Ya Cheeky Rascals
Rascals by name, Rascals by nature.
Friday 20 March 2020
This article is from
The Island of Ireland
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For Cathal O’Donoghue and Emma Devlin, it was love at first pint. The two co-founders of Dublin’s Rascals Brewing Company had their first date in a craft beer bar in New Zealand, discovered a mutual passion for all things cold and hoppy, and quickly began homebrewing together. Their skills at the mash tun developed alongside their burgeoning relationship, and it wasn’t long before the pair resolved to chuck in the 9-to-5, move back to their Irish homeland and start up a brewery of their own.
Armed with a small, 5-hectolitre brewhouse, Rascals earned its moniker with a steady stream of cheeky twists on classic styles, kicking off with an award-winning ginger porter, quickly followed its White IPA, a classic American IPA crossed with a Belgian wit, which picked up gold in the 2016 World Beer Awards. Along the way there have been mint choc stouts, strawberry milkshake IPAs and a lemon saison called Kim Jong Lem-un.
Sales manager Ger Callanan says: “Building up a few core beers has really helped us grow, but I guess people associate us more with the really bold, adventurous side, with fun designs and pun-tastic names. We release a new beer every six weeks, so try and keep the game moving as best we can, while keeping the bar as high as we can.”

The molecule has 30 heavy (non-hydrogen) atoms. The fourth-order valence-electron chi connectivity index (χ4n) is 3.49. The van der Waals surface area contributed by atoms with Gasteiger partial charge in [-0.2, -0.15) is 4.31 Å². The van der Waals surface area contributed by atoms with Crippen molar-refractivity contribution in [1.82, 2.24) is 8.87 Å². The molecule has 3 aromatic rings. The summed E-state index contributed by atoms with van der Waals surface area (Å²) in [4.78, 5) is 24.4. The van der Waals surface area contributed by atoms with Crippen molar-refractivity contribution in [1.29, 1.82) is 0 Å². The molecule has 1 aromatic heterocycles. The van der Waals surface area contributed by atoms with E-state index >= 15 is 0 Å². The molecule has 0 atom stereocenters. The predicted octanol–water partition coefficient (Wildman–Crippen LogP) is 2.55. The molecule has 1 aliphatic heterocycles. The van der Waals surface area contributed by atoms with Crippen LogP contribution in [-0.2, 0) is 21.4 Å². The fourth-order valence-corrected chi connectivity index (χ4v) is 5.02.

Barrel ageing has always been a big part of what makes Rascals special. As well as craft favourites like bourbon-aged milk stout, Cathal – who is still head brewer – hasn’t been afraid to delve into less sure-fire styles. “One of the best beers we’ve made was a Flanders red ale in Sangiovese barrels. It was really exceptional and a very small batch. I’ve still got a bottle at home, which I’m going to drink for St Patrick’s Day. It’s not a style that’s for everyone, but that’s how we’ve developed and made a name for ourselves.”
While this spirit of boundary-pushing has undeniably helped Rascals make a name for itself, Ger argues that it was never really about attention seeking, but rather a reflection of Cathal, Emma and the entire team.
Barrel ageing has always been a big part of what makes Rascals special
“We’re a young team running an independent micro-brewery; we are drinking beer, talking about beer and we have enough experience that we’re not afraid to take risks brewing beer. We’re not necessarily driven by what the market wants, so if we make a beer that doesn’t do so well on the sales side, we can hold our hands up but still be proud that it was a good beer.”
And it turned out that Rascals was, along with a handful of other Irish breweries, on the crest of a wave, as drinkers became much more adventurous and changes in the law gave brewers greater flexibility in how and where they could sell their beers. As demand escalated, Rascals took advantage of these changes to move into an old upholstery factory around 15 minutes from Dublin city centre, where it installed a 30 hectolitre brewhouse and built a phenomenal new taproom.